Art and About: for all to see

David Noonan’s exhibition “Only when it’s cloudless” at TarraWarra Museum of Art.

Still riding the wake of our lockdowns, I’ve been slowly stepping out and around Melbourne. My city is again welcoming, bursting with liveliness in visual and performing arts. Focussing on exhibitions, here’s some of my highlights.

There’s a whole lot of queer going on at the National Gallery of Victoria, an abundance of this and that, colour and movement. “Queer” here refers to an eclectic mix that explores gender, sexuality and sensibility through drawing, painting, sculpture, photography, video and, of course, flamboyant fashion.

The exhibition has been assembled from within the NGV’s collection. Some artists are those who identify as LGBTQ+, others are those who have lived and worked within that “queer” world.

Photos: Romance was Born – Luke Sales, Anna Plunkett; Gumnut Ball Gown – Paul McCann; Body Language – David McDiarmid; Pacific Sisters – Rosanna Raymond; Flamingo Park – Jenny Kees/Jan Ayres; Ruel and Bram – Drew Pettifer.

It’s widely known that sexuality plays an historical role across the arts spectrum, from authors to theatre-makers, performers, photographers, painters. “Queer” and the avant-garde are usual bedfellows. There’s a gallery space dedicated to this. Its diverse and interesting to read the accompanying notes.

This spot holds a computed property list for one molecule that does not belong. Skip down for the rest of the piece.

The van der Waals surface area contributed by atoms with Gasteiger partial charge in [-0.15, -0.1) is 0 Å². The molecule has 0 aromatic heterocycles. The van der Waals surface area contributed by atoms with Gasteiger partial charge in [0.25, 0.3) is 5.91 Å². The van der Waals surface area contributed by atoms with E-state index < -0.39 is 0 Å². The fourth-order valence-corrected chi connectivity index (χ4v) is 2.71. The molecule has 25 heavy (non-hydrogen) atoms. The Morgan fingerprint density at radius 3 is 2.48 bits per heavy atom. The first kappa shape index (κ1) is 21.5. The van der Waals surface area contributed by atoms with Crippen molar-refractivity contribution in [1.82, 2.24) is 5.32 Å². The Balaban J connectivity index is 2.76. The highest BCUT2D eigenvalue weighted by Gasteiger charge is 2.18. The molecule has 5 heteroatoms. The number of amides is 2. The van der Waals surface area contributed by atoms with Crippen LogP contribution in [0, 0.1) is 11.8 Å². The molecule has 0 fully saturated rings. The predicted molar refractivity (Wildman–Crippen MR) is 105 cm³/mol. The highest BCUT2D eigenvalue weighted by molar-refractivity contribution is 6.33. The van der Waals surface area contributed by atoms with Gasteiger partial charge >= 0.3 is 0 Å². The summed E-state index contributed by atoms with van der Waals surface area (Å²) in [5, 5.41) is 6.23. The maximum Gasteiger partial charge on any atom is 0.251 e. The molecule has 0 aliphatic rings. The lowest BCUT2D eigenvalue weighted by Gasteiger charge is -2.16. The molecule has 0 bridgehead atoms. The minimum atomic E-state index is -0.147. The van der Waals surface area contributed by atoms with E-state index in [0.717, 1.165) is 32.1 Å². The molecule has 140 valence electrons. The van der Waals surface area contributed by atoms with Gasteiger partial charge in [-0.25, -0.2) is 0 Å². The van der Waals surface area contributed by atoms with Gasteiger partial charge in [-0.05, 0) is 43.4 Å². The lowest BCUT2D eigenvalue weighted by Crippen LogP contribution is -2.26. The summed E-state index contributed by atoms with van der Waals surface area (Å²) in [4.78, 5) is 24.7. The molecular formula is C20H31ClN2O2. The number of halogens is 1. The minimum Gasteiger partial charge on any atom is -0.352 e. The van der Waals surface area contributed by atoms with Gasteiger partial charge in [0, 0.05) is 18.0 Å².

Photos: The Victory of Faith – St George Hare; Ring Gymnast 1 – Eugene Jansson; Bronze by Gold – Richard Hamilton; Glad to be Gay – Ponch Hawkes; The Bathers – Duncan Grant; Ntozakhe II – Zanelle Muholi.

Queer is at the NGV until 21st August

A Trip to TarraWarra
Leaving Melbourne for a weekend away in Victoria’s Yarra Valley, we drove directly to TarraWarra Wine Estate and Museum of Art.  On arrival, the vista is sweepingly beautiful. The wine cellar awaits, but first we wanted to see David Noonan’s exhibition “Only when it’s cloudless”.

The gallery itself is a stunning construction, loads of space to roam, with large inviting windows that look out onto the valleys, bringing shards of daylight within.

Photos: Vista from TarraWarra Estate; around the Museum of Art spaces. David Noonan’s “Only when its cloudless” exhibition.

Australian artist, David Noonan’s exhibition (curated by Victoria Lynne) is engaging on every level. His black and white images are collage, using all the greyscales within.  You can sense the spatial distribution, with some works choreographed in a theatrical manner.